min wage sidebarToday’s jobs report confirms much of what we already know: Workers are finding employment at a steady but unspectacular rate, private-sector job creation is good but not great, hours worked are ever so slowly ticking up and wage increases are pretty much nonexistent.

This got me thinking about the push to increase minimum hourly wages and the demands for a $15 national floor. Although the national $15 minimum probably will go nowhere, given the opposition it faces, there’s been lot of movement at the state and local levels as the table below indicates.

As we can see, plenty of areas either already do or will soon pay a good deal more than the federal minimum of $7.25 an hour.  Some municipalities and employers have adopted wage increases, often phased in over several years, because they believe it’s a matter of fairness or that social justice demands it. That’s fine, as far as it goes. However, more and more businesses have a different perspective: a tightening job market is making it harder to attract and retain quality employees, so raising minimum pay is often simply a practical matter. Limiting costly employee turnover and keeping your best workers makes good business sense.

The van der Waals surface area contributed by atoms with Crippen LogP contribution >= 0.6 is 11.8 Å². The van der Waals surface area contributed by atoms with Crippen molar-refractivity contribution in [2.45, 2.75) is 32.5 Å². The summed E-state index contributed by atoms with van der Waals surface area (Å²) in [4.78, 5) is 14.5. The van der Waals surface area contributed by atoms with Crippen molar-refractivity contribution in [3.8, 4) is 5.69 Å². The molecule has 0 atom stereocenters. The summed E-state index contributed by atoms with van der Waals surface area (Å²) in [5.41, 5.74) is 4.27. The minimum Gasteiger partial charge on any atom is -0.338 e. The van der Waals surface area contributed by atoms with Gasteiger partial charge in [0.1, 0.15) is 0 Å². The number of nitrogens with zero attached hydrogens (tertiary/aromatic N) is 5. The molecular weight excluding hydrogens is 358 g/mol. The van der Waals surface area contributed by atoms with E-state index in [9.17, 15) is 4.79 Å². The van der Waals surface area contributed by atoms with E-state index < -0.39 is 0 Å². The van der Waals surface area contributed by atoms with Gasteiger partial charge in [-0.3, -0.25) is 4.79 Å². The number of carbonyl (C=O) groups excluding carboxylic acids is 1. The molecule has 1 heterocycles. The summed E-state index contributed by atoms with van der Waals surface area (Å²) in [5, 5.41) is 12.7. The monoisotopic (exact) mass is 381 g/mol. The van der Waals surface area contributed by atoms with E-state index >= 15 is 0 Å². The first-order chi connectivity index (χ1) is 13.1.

All of this gives us the opportunity to watch a great economic experiment unfold before our eyes. It might help us answer questions about whether minimum wages cost jobs, hurt profits and crimp economic growth.


Continues at: We’ll Find Out Soon If Higher Minimum Wages Kill Jobs


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